Home to more than 8 million people, New York City is a bustling metropolis full of fast walkers crowding the city sidewalks. More millennials preferring to live in urban centers where they’re able to walk to work and stores. It is no surprise that ‘walkability’ is affecting real estate prices in the Big Apple. Both residential and commercial. Add one of the best public transportation systems in the country to the mix, and you have a walker’s heaven.
NYC Scores High for Walkability and Health in SurveysNYC Scores High for Walkability and Health in Surveys
As more and more Americans became aware of the effects of climate change and worried about health, they are looking to buy homes in cities where public transportation and walking abound. In a recent survey by Walk Score, New York City came out as number 1 for having neighborhoods with high walkability. It was also listed as number one for available public transportation as well.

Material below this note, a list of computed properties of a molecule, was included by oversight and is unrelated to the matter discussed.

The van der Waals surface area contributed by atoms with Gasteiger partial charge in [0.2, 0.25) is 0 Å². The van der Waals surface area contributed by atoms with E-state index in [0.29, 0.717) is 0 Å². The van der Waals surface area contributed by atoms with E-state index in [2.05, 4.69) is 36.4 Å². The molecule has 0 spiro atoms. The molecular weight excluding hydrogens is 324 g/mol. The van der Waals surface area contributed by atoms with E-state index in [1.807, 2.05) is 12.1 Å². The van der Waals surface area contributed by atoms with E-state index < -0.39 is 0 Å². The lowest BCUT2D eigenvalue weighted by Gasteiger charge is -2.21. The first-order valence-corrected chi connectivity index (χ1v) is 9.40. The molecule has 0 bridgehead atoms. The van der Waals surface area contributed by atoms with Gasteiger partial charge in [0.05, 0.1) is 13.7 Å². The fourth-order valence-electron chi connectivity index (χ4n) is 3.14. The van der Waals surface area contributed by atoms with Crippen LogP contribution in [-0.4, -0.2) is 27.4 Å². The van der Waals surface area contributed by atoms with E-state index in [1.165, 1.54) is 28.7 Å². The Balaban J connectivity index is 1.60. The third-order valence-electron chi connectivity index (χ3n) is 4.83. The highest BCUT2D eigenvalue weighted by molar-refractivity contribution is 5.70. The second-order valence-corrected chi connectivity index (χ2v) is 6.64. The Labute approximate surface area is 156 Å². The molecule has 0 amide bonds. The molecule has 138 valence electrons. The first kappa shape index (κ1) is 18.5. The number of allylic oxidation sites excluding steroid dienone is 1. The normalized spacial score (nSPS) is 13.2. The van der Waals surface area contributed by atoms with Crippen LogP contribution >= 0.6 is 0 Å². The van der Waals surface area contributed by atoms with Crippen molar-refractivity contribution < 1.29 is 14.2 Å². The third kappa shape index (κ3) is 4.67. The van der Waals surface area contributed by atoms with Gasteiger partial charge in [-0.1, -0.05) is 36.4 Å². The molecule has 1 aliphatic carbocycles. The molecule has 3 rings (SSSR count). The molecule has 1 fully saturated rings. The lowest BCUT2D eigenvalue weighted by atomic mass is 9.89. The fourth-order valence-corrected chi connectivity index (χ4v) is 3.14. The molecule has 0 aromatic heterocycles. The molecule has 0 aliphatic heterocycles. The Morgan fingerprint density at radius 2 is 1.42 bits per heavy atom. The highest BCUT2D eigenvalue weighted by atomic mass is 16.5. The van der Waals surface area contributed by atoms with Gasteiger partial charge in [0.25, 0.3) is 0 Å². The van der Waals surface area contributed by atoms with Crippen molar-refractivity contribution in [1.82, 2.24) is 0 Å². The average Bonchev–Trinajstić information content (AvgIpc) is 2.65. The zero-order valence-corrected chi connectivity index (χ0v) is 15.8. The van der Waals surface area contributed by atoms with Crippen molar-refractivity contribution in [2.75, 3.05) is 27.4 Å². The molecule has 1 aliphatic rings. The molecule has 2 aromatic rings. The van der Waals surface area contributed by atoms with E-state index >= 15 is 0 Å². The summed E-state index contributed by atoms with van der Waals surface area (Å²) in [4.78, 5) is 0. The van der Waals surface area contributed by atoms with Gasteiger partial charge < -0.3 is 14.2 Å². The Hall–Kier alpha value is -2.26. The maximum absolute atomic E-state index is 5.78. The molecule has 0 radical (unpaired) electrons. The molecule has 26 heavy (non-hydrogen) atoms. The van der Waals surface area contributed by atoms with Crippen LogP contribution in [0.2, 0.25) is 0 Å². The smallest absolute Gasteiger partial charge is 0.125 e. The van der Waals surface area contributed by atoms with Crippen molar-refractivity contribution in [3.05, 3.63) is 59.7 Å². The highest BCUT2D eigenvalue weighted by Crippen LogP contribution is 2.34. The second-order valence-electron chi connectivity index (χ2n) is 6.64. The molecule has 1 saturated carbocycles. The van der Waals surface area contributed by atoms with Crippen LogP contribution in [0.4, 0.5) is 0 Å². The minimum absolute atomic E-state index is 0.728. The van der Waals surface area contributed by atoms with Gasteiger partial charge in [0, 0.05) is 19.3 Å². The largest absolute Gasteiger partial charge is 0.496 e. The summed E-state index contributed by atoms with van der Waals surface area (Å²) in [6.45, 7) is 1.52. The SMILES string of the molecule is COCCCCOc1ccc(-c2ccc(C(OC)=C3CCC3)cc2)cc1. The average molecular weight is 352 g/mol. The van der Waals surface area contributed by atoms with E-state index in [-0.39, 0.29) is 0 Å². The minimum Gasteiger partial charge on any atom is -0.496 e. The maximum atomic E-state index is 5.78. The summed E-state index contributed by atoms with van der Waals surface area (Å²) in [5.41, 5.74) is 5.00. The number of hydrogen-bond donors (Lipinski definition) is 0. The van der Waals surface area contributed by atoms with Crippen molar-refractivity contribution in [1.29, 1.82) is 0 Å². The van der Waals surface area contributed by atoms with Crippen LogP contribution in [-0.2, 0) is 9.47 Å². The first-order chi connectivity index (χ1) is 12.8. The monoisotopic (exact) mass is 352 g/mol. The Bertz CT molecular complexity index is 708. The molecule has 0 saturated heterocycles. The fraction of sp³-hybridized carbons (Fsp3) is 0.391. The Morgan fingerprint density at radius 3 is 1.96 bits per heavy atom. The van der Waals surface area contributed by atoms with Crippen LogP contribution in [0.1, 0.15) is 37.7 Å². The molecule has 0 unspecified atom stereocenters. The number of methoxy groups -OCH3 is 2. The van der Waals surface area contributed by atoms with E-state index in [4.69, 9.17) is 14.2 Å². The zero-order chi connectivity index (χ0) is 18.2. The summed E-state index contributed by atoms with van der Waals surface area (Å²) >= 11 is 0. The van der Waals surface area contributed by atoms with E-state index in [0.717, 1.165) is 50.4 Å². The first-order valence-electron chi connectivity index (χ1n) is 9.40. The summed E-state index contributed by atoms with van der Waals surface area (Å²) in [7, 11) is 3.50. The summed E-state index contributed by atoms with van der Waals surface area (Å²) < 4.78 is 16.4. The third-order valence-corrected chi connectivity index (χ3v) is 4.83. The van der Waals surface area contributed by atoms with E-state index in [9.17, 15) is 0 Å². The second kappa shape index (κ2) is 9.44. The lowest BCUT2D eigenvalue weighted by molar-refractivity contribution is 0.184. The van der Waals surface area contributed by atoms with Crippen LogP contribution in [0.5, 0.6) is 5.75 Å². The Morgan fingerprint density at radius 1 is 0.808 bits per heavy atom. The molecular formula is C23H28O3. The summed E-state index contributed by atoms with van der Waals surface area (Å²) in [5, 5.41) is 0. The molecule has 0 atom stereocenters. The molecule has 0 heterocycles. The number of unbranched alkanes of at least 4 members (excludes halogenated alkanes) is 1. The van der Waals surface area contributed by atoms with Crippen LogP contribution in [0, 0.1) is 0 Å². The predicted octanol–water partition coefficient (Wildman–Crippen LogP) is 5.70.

Walk Score is a website that crunched the numbers of 10 million addresses and billions of walking routes to neighborhood amenities to find the most walkable cities. The results were great news for Manhattanites, which features the best walkability in any town in the United States.
Public TransitPublic Transit
Also, New York City scored high in other categories, including “Transit Score.” The transit score refers to the availability of public transportation options, and NYC is filled with them. From subways to buses and trains, NYC offers various ways to get from point A to point B and stops along the way.